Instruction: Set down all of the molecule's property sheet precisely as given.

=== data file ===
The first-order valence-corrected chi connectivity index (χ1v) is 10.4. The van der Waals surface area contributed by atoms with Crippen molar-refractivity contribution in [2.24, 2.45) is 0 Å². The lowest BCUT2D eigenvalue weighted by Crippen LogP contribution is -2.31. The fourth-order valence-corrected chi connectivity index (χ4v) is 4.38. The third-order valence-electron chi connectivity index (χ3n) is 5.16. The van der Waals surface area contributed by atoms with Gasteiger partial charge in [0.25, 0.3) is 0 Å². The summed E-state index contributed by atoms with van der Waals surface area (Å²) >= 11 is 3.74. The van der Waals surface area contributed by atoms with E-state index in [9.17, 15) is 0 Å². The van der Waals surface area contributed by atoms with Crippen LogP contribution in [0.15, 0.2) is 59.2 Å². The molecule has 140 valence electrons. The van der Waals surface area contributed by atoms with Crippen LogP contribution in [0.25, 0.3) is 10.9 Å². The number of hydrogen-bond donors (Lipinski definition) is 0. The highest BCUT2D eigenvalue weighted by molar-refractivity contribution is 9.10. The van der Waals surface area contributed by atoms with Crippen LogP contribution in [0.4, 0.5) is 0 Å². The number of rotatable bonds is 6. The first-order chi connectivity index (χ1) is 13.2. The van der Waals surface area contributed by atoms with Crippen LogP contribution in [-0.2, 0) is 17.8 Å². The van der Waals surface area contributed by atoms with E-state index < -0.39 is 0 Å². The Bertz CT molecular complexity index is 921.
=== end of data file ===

The first-order valence-corrected chi connectivity index (χ1v) is 10.4. The van der Waals surface area contributed by atoms with Crippen molar-refractivity contribution in [2.24, 2.45) is 0 Å². The lowest BCUT2D eigenvalue weighted by Crippen LogP contribution is -2.31. The fourth-order valence-corrected chi connectivity index (χ4v) is 4.38. The third-order valence-electron chi connectivity index (χ3n) is 5.16. The van der Waals surface area contributed by atoms with Gasteiger partial charge in [0.25, 0.3) is 0 Å². The summed E-state index contributed by atoms with van der Waals surface area (Å²) >= 11 is 3.74. The van der Waals surface area contributed by atoms with E-state index in [9.17, 15) is 0 Å². The van der Waals surface area contributed by atoms with Crippen LogP contribution in [0.15, 0.2) is 59.2 Å². The molecule has 140 valence electrons. The van der Waals surface area contributed by atoms with Crippen LogP contribution in [0.25, 0.3) is 10.9 Å². The number of hydrogen-bond donors (Lipinski definition) is 0. The highest BCUT2D eigenvalue weighted by molar-refractivity contribution is 9.10. The van der Waals surface area contributed by atoms with Crippen LogP contribution in [0.4, 0.5) is 0 Å². The number of rotatable bonds is 6. The first-order chi connectivity index (χ1) is 13.2. The van der Waals surface area contributed by atoms with Crippen LogP contribution in [-0.2, 0) is 17.8 Å². The van der Waals surface area contributed by atoms with E-state index < -0.39 is 0 Å². The Bertz CT molecular complexity index is 921.